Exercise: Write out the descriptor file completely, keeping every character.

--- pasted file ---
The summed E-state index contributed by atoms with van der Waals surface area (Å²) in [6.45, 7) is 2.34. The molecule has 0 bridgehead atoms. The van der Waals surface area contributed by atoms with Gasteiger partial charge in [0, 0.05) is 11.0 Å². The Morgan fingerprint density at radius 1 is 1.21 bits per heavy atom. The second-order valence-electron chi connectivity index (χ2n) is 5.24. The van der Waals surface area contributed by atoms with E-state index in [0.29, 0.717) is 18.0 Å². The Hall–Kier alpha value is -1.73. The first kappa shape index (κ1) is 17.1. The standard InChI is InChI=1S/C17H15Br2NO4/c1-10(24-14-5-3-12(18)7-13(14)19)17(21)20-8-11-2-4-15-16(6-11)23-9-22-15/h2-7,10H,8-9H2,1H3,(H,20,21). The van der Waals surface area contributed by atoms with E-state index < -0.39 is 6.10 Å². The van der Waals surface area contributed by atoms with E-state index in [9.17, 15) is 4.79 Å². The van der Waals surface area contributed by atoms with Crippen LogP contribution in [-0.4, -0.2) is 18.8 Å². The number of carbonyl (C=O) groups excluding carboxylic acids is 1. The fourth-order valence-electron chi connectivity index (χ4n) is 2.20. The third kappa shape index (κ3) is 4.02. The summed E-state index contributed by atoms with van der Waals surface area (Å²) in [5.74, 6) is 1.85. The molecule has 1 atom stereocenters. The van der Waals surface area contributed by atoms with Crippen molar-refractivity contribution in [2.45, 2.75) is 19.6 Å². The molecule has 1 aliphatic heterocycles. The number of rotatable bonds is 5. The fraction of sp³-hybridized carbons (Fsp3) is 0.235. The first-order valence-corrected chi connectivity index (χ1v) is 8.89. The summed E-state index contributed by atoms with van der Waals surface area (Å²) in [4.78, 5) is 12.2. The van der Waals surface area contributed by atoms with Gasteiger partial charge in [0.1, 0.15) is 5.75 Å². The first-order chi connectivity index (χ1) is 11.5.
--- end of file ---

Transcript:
The summed E-state index contributed by atoms with van der Waals surface area (Å²) in [6.45, 7) is 2.34. The molecule has 0 bridgehead atoms. The van der Waals surface area contributed by atoms with Gasteiger partial charge in [0, 0.05) is 11.0 Å². The Morgan fingerprint density at radius 1 is 1.21 bits per heavy atom. The second-order valence-electron chi connectivity index (χ2n) is 5.24. The van der Waals surface area contributed by atoms with E-state index in [0.29, 0.717) is 18.0 Å². The Hall–Kier alpha value is -1.73. The first kappa shape index (κ1) is 17.1. The standard InChI is InChI=1S/C17H15Br2NO4/c1-10(24-14-5-3-12(18)7-13(14)19)17(21)20-8-11-2-4-15-16(6-11)23-9-22-15/h2-7,10H,8-9H2,1H3,(H,20,21). The van der Waals surface area contributed by atoms with E-state index < -0.39 is 6.10 Å². The van der Waals surface area contributed by atoms with E-state index in [9.17, 15) is 4.79 Å². The van der Waals surface area contributed by atoms with Crippen LogP contribution in [-0.4, -0.2) is 18.8 Å². The number of carbonyl (C=O) groups excluding carboxylic acids is 1. The fourth-order valence-electron chi connectivity index (χ4n) is 2.20. The third kappa shape index (κ3) is 4.02. The summed E-state index contributed by atoms with van der Waals surface area (Å²) in [5.74, 6) is 1.85. The molecule has 1 atom stereocenters. The van der Waals surface area contributed by atoms with Crippen molar-refractivity contribution in [2.45, 2.75) is 19.6 Å². The molecule has 1 aliphatic heterocycles. The number of rotatable bonds is 5. The fraction of sp³-hybridized carbons (Fsp3) is 0.235. The first-order valence-corrected chi connectivity index (χ1v) is 8.89. The summed E-state index contributed by atoms with van der Waals surface area (Å²) in [4.78, 5) is 12.2. The van der Waals surface area contributed by atoms with Gasteiger partial charge in [0.1, 0.15) is 5.75 Å². The first-order chi connectivity index (χ1) is 11.5.